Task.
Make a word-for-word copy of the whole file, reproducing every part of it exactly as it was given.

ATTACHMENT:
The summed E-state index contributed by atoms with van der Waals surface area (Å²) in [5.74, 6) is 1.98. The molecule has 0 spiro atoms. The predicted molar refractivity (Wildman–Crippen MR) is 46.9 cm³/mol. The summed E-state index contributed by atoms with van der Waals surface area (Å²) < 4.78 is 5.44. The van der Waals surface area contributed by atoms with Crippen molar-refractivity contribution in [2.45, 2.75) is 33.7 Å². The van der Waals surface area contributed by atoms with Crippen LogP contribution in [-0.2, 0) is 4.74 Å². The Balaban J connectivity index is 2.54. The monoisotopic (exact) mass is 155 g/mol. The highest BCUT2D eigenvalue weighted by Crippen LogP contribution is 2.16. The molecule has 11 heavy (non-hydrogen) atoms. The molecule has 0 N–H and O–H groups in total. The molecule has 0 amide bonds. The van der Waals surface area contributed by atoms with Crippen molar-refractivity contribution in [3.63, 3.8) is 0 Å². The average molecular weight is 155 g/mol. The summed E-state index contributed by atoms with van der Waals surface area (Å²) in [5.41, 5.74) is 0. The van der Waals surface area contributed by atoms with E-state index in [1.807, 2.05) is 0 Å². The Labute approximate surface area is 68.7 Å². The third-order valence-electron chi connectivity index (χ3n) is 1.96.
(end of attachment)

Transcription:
The summed E-state index contributed by atoms with van der Waals surface area (Å²) in [5.74, 6) is 1.98. The molecule has 0 spiro atoms. The predicted molar refractivity (Wildman–Crippen MR) is 46.9 cm³/mol. The summed E-state index contributed by atoms with van der Waals surface area (Å²) < 4.78 is 5.44. The van der Waals surface area contributed by atoms with Crippen molar-refractivity contribution in [2.45, 2.75) is 33.7 Å². The van der Waals surface area contributed by atoms with Crippen LogP contribution in [-0.2, 0) is 4.74 Å². The Balaban J connectivity index is 2.54. The monoisotopic (exact) mass is 155 g/mol. The highest BCUT2D eigenvalue weighted by Crippen LogP contribution is 2.16. The molecule has 11 heavy (non-hydrogen) atoms. The molecule has 0 N–H and O–H groups in total. The molecule has 0 amide bonds. The van der Waals surface area contributed by atoms with Crippen molar-refractivity contribution in [3.63, 3.8) is 0 Å². The average molecular weight is 155 g/mol. The summed E-state index contributed by atoms with van der Waals surface area (Å²) in [5.41, 5.74) is 0. The van der Waals surface area contributed by atoms with E-state index in [1.807, 2.05) is 0 Å². The Labute approximate surface area is 68.7 Å². The third-order valence-electron chi connectivity index (χ3n) is 1.96.